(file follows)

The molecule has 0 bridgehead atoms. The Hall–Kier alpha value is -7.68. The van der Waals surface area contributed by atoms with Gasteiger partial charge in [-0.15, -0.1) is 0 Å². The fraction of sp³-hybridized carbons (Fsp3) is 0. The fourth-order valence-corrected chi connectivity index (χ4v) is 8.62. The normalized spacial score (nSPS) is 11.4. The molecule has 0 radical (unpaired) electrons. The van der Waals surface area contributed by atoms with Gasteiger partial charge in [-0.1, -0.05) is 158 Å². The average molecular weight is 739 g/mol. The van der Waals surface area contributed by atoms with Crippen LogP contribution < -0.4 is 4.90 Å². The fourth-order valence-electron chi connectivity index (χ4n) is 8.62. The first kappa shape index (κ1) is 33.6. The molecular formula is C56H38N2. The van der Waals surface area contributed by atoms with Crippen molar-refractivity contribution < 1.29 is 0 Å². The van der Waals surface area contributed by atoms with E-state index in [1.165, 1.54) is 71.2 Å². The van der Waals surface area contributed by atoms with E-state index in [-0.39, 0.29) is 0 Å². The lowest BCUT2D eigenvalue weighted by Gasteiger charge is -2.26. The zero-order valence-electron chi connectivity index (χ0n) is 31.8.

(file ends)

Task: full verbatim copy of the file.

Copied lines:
The molecule has 0 bridgehead atoms. The Hall–Kier alpha value is -7.68. The van der Waals surface area contributed by atoms with Gasteiger partial charge in [-0.15, -0.1) is 0 Å². The fraction of sp³-hybridized carbons (Fsp3) is 0. The fourth-order valence-corrected chi connectivity index (χ4v) is 8.62. The normalized spacial score (nSPS) is 11.4. The molecule has 0 radical (unpaired) electrons. The van der Waals surface area contributed by atoms with Gasteiger partial charge in [-0.1, -0.05) is 158 Å². The average molecular weight is 739 g/mol. The van der Waals surface area contributed by atoms with Crippen LogP contribution < -0.4 is 4.90 Å². The fourth-order valence-electron chi connectivity index (χ4n) is 8.62. The first kappa shape index (κ1) is 33.6. The molecular formula is C56H38N2. The van der Waals surface area contributed by atoms with Crippen molar-refractivity contribution < 1.29 is 0 Å². The van der Waals surface area contributed by atoms with E-state index in [1.165, 1.54) is 71.2 Å². The van der Waals surface area contributed by atoms with E-state index in [-0.39, 0.29) is 0 Å². The lowest BCUT2D eigenvalue weighted by Gasteiger charge is -2.26. The zero-order valence-electron chi connectivity index (χ0n) is 31.8.